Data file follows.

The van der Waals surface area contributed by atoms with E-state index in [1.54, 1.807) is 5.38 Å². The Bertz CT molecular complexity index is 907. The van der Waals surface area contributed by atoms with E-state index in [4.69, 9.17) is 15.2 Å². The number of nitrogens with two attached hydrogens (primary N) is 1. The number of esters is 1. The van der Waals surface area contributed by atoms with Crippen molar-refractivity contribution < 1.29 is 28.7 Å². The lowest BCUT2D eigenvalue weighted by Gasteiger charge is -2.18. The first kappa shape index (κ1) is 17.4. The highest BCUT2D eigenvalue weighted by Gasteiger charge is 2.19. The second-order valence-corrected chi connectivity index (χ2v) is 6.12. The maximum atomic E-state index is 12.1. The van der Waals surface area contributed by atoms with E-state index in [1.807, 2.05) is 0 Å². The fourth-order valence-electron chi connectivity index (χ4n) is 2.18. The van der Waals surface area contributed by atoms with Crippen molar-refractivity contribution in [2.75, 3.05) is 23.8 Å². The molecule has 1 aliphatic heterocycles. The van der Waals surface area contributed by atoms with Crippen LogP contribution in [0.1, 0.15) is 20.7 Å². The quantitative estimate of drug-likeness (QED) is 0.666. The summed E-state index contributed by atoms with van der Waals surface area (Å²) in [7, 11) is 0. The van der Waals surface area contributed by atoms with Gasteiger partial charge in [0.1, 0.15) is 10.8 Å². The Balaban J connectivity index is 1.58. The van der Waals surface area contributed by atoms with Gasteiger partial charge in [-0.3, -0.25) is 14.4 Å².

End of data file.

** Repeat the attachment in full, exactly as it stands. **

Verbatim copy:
The van der Waals surface area contributed by atoms with E-state index in [1.54, 1.807) is 5.38 Å². The Bertz CT molecular complexity index is 907. The van der Waals surface area contributed by atoms with E-state index in [4.69, 9.17) is 15.2 Å². The number of nitrogens with two attached hydrogens (primary N) is 1. The number of esters is 1. The van der Waals surface area contributed by atoms with Crippen molar-refractivity contribution < 1.29 is 28.7 Å². The lowest BCUT2D eigenvalue weighted by Gasteiger charge is -2.18. The first kappa shape index (κ1) is 17.4. The highest BCUT2D eigenvalue weighted by Gasteiger charge is 2.19. The second-order valence-corrected chi connectivity index (χ2v) is 6.12. The maximum atomic E-state index is 12.1. The van der Waals surface area contributed by atoms with E-state index in [1.807, 2.05) is 0 Å². The fourth-order valence-electron chi connectivity index (χ4n) is 2.18. The van der Waals surface area contributed by atoms with Crippen molar-refractivity contribution in [2.75, 3.05) is 23.8 Å². The molecule has 1 aliphatic heterocycles. The van der Waals surface area contributed by atoms with Crippen LogP contribution in [0.1, 0.15) is 20.7 Å². The quantitative estimate of drug-likeness (QED) is 0.666. The summed E-state index contributed by atoms with van der Waals surface area (Å²) in [7, 11) is 0. The van der Waals surface area contributed by atoms with Gasteiger partial charge in [0.1, 0.15) is 10.8 Å². The Balaban J connectivity index is 1.58. The van der Waals surface area contributed by atoms with Gasteiger partial charge in [-0.3, -0.25) is 14.4 Å².